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Prospects brighten for budget deal

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'American Coyotes' Series

Traveling by Jeep, boat and foot, Tribune-Review investigative reporter Carl Prine and photojournalist Justin Merriman covered nearly 2,000 miles over two months along the border with Mexico to report on coyotes — the human traffickers who bring illegal immigrants into the United States. Most are Americans working for money and/or drugs. This series reports how their operations have a major impact on life for residents and the environment along the border — and beyond.

By The Associated Press
Monday, Nov. 25, 2013, 7:54 p.m.
 

WASHINGTON — Despite the poisonous environment in Congress, chances are improving for a small-scale budget deal next month that would ease automatic spending decreases that threaten to cut more deeply into domestic programs and military priorities in 2014.

Neither party will get its biggest priority — for Democrats, higher taxes; for Republicans, slowing the exploding cost of retirement programs. But a mutual desire to avert another government shutdown sets the stage for splitting the $91 billion difference between what Senate Democrats and House Republicans want to spend next year on operating budgets of the Pentagon and domestic agencies.

Any deal reached by House Budget Committee Chairman Paul Ryan, R-Wis., and his counterpart in the Senate, Patty Murray, could be rejected by their colleagues. Both profess optimism while working hard to minimize potentially damaging leaks that could derail efforts. Murray, D-Wash., plans to return to the Capitol the week after Thanksgiving to continue behind-closed-door negotiations even though the Senate will remain on recess.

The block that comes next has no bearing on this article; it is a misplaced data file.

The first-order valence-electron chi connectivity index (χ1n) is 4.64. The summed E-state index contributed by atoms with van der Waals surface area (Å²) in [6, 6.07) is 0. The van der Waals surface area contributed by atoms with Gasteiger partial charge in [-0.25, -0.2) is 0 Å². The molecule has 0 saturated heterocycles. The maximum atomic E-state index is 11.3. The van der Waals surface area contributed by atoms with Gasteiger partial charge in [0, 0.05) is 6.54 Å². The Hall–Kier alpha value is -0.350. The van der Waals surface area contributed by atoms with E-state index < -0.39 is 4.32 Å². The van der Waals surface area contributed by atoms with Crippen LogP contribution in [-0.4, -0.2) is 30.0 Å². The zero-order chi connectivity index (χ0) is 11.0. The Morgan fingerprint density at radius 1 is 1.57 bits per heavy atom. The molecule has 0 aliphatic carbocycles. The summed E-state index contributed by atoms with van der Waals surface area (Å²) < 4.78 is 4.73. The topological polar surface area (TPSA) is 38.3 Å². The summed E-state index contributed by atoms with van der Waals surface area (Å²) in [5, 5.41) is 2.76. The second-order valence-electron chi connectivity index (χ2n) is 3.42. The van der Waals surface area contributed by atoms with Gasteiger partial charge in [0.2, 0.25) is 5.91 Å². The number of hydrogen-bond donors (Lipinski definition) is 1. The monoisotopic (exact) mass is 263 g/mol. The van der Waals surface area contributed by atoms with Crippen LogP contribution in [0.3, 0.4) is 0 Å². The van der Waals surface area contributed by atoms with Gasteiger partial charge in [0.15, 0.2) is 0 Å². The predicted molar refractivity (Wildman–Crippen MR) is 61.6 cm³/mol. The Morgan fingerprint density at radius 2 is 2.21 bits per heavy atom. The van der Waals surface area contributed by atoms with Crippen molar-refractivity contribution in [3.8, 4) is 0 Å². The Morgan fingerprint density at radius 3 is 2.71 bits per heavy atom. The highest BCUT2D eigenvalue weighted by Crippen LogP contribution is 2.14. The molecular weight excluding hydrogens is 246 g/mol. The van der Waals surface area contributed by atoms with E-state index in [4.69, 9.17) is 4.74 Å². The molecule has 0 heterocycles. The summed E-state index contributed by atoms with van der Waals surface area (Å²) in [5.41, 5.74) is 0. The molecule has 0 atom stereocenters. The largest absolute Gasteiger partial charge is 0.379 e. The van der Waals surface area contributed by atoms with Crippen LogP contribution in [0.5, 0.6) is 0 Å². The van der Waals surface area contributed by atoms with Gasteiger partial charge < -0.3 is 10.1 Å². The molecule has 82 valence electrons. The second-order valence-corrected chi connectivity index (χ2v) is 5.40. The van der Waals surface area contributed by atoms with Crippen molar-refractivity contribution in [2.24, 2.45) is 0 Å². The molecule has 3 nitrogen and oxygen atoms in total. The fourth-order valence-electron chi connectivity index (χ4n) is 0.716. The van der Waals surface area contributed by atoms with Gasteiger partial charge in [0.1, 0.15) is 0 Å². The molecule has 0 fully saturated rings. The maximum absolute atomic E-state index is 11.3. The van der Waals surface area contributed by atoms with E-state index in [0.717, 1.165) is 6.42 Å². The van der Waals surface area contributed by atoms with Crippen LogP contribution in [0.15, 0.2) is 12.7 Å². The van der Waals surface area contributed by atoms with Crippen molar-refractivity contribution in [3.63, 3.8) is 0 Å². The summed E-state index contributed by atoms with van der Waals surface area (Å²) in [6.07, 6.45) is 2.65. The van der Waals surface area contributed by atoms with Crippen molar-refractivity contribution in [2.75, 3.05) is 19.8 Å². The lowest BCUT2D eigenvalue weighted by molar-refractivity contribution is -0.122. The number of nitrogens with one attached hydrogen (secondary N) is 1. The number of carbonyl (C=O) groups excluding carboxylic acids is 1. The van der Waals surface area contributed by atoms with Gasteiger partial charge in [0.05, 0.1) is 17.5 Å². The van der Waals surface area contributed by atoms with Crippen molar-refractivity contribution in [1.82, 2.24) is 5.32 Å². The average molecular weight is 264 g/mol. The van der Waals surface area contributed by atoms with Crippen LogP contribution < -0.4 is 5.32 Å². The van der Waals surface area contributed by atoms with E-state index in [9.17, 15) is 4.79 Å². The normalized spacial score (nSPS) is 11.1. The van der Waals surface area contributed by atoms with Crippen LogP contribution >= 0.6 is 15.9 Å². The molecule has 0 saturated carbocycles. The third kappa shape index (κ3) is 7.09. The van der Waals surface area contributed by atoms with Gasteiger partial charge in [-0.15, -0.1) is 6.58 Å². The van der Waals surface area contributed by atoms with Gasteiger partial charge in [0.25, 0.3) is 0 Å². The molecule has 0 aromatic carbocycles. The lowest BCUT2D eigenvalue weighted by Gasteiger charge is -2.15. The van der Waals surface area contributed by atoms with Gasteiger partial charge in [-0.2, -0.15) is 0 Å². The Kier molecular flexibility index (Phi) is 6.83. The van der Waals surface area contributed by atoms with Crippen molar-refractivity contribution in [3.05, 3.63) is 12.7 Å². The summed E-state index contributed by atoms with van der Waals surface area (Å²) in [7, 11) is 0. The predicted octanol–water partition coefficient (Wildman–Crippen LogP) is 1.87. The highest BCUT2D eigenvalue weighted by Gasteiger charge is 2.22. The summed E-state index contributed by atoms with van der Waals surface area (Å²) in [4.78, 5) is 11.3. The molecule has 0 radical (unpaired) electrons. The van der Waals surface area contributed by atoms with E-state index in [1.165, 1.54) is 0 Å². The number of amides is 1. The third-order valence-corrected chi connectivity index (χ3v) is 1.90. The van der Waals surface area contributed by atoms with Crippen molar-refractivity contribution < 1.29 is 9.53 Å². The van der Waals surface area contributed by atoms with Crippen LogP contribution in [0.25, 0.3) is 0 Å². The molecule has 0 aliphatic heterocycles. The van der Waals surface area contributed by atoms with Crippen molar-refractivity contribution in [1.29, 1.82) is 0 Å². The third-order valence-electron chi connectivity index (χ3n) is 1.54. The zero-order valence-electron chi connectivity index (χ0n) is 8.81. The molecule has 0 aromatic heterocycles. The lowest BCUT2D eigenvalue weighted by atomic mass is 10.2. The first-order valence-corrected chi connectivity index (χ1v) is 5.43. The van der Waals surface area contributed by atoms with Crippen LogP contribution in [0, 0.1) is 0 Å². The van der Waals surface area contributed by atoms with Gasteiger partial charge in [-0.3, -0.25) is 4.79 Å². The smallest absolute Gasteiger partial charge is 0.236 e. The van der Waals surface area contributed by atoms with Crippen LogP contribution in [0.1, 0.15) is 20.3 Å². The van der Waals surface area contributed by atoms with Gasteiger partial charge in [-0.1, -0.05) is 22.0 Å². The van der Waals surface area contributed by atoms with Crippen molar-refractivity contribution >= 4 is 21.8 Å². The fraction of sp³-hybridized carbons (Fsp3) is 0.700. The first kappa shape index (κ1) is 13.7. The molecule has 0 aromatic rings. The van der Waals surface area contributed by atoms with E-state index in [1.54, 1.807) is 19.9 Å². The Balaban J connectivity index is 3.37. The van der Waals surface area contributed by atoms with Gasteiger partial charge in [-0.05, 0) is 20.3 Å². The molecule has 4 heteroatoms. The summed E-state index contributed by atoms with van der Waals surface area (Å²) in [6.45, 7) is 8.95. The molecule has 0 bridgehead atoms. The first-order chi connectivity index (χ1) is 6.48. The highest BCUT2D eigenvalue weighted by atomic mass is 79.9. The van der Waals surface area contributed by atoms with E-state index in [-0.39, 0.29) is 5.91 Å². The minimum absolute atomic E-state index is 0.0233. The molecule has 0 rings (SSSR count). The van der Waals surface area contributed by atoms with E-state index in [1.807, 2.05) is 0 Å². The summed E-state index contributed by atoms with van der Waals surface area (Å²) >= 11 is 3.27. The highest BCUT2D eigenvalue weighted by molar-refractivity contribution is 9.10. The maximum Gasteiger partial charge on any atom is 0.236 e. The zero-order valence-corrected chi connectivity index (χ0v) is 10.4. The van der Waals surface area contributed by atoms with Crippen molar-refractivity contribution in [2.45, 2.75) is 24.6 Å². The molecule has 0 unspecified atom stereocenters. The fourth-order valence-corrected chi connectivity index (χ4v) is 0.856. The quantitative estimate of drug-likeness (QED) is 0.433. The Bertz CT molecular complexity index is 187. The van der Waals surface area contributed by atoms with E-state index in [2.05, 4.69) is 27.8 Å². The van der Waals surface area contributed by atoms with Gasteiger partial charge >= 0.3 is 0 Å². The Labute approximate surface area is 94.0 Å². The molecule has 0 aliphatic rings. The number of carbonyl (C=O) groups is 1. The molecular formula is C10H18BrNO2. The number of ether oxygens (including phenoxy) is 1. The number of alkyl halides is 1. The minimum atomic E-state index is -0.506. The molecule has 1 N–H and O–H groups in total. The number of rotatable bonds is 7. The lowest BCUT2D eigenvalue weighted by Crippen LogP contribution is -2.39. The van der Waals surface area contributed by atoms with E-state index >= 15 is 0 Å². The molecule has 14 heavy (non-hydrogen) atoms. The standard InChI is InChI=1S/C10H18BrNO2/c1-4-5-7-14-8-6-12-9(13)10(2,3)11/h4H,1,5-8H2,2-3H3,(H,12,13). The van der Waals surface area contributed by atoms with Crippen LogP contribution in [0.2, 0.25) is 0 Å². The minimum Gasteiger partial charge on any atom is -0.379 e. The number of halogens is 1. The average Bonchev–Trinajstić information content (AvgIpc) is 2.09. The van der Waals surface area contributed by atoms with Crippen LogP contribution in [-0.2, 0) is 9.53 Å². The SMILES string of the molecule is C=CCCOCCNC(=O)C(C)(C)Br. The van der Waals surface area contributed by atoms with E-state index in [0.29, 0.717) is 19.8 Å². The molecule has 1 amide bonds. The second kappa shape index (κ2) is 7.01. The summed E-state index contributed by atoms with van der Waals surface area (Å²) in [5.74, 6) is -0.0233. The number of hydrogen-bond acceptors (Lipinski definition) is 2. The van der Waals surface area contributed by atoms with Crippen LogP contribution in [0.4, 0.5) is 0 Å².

Democratic and GOP aides familiar with the talks report progress but say there is no agreement yet.

Ryan, the 2012 GOP nominee for vice president, and Murray were members of earlier deficit panels that failed to strike large-scale budget deals. This time, they've set their sights considerably lower: a package of deficit savings sufficient to pay for restoring some of the automatic spending cuts triggered by the inability of Congress and the president to follow up on a 2011 deficit-shaving accord.

The automatic cuts known as sequestration require $109 billion in spending cuts every year through fiscal 2021 compared with limits set by the 2011 deal. About $90 billion of those cuts would come from agency budgets set by annual spending bills; the rest comes from cuts to a handful of so-called mandatory programs, including a 2 percent cut in Medicare reimbursements to health care providers.

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